But it is natural to underestimate the degree to which national politics reporters have been skeptical, even contemptuous of Justin, too. In private they have always spoken of him as a lightweight, an unsound, dubious flake. They are congenitally suspicious of his charisma, and perhaps envious of his origins. His record of scholarship is so humble that some reporters might potentially be justified in feeling intellectual superiority – an opportunity so rare for them, it would take a saint to overlook it. One does not fully appreciate these feelings until one sees Justin Trudeau at a press conference, stepping around crude verbal traps laid by journalists who stop just short of jeering.
Trudeau was readier than expected
When it turned out that Justin Trudeau’s campaign style was not, after all, going to resemble a muskrat zigzagging through a minefield – and when, moreover, the Liberals turned out to have a relatively defensible economic platform and competent people making their ads – the vulnerability of the national press was naturally just as great as its skepticism once was. It fell for the underdog. And what is true of the press may well be true of a big part of the Canadian general public.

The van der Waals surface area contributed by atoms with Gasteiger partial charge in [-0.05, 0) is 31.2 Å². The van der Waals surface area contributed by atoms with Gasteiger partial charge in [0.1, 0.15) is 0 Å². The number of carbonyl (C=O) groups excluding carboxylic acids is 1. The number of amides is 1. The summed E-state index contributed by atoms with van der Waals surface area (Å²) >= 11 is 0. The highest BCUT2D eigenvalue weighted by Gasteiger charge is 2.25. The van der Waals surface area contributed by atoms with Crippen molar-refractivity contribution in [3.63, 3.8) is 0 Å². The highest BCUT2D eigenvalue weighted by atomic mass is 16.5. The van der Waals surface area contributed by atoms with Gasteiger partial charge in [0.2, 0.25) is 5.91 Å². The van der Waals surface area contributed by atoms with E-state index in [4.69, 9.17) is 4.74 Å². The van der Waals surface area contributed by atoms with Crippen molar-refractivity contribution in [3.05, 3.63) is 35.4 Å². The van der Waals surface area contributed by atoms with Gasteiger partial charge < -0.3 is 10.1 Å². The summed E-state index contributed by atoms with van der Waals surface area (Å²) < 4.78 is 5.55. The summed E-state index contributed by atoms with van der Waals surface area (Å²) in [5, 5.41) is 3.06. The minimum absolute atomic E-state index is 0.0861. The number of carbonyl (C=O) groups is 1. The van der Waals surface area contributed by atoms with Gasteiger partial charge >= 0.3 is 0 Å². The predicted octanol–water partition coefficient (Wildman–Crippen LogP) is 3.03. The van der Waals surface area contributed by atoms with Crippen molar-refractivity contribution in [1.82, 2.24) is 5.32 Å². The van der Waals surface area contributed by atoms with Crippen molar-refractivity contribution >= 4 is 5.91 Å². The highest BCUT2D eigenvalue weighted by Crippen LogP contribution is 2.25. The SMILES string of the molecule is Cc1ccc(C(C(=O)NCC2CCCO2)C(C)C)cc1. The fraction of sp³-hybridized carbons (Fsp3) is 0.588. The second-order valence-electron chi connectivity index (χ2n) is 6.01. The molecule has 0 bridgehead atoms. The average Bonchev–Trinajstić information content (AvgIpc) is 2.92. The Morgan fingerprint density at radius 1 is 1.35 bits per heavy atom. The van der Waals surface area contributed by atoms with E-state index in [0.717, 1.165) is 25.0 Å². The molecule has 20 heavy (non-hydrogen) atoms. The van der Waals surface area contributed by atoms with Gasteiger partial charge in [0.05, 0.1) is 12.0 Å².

In an odd way the 2015 election seems to represent a reassertion of power by what we call “the media”. From the inside, of course, the media isn’t some sort of featureless monolith. It’s a hierarchy, with an undifferentiated class of left-wing worker bees at the bottom; a politically diverse layer of editorialists, columnists, correspondents, pundit-managers, and stars above them; and, at the top, where the money resides, a mostly conservative (and actively pro-Conservative) elite.
The ordinary reporters, produced by a homogenizing university system, impart a left-wing colour to the news pages. (There is obviously some truth to the idea that news reporting is always in opposition to whomever is in power.) The brass will pull strings for a conservative party as far as they are able. In this campaign they broke new ground in ordering up queasy endorsements from harassed editorial boards and permitting aggressive Conservative advertising down the stretch. It probably did more harm than good.